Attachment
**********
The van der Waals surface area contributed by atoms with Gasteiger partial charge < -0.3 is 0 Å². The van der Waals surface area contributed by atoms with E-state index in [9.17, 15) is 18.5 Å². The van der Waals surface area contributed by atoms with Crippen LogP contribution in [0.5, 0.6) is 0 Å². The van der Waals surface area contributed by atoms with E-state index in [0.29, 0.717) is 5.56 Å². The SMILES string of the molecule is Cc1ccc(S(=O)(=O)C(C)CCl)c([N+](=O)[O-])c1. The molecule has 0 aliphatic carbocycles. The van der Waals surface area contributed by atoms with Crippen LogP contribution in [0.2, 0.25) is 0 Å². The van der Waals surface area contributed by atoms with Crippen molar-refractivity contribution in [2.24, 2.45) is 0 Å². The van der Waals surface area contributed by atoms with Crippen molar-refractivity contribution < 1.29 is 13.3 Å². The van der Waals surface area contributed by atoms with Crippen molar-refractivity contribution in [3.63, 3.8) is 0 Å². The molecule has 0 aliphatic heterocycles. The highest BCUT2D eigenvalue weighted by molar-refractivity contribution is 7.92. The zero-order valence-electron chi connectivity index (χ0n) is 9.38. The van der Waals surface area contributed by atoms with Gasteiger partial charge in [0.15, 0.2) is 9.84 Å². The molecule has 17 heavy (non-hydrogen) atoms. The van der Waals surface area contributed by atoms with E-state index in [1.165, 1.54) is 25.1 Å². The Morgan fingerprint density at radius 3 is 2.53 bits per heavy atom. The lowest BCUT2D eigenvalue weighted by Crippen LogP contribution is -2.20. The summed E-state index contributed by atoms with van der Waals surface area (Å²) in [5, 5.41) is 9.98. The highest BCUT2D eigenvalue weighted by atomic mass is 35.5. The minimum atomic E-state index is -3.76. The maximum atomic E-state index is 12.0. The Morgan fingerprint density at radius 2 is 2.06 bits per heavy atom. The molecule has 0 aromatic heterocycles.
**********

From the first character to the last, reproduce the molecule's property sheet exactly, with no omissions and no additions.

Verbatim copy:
The van der Waals surface area contributed by atoms with Gasteiger partial charge < -0.3 is 0 Å². The van der Waals surface area contributed by atoms with E-state index in [9.17, 15) is 18.5 Å². The van der Waals surface area contributed by atoms with Crippen LogP contribution in [0.5, 0.6) is 0 Å². The van der Waals surface area contributed by atoms with E-state index in [0.29, 0.717) is 5.56 Å². The SMILES string of the molecule is Cc1ccc(S(=O)(=O)C(C)CCl)c([N+](=O)[O-])c1. The molecule has 0 aliphatic carbocycles. The van der Waals surface area contributed by atoms with Crippen LogP contribution in [0.2, 0.25) is 0 Å². The van der Waals surface area contributed by atoms with Crippen molar-refractivity contribution in [2.24, 2.45) is 0 Å². The van der Waals surface area contributed by atoms with Crippen molar-refractivity contribution < 1.29 is 13.3 Å². The van der Waals surface area contributed by atoms with Crippen molar-refractivity contribution in [3.63, 3.8) is 0 Å². The molecule has 0 aliphatic heterocycles. The highest BCUT2D eigenvalue weighted by molar-refractivity contribution is 7.92. The zero-order valence-electron chi connectivity index (χ0n) is 9.38. The van der Waals surface area contributed by atoms with Gasteiger partial charge in [0.15, 0.2) is 9.84 Å². The molecule has 17 heavy (non-hydrogen) atoms. The van der Waals surface area contributed by atoms with E-state index in [1.165, 1.54) is 25.1 Å². The Morgan fingerprint density at radius 3 is 2.53 bits per heavy atom. The lowest BCUT2D eigenvalue weighted by Crippen LogP contribution is -2.20. The summed E-state index contributed by atoms with van der Waals surface area (Å²) in [5, 5.41) is 9.98. The highest BCUT2D eigenvalue weighted by atomic mass is 35.5. The minimum atomic E-state index is -3.76. The maximum atomic E-state index is 12.0. The Morgan fingerprint density at radius 2 is 2.06 bits per heavy atom. The molecule has 0 aromatic heterocycles.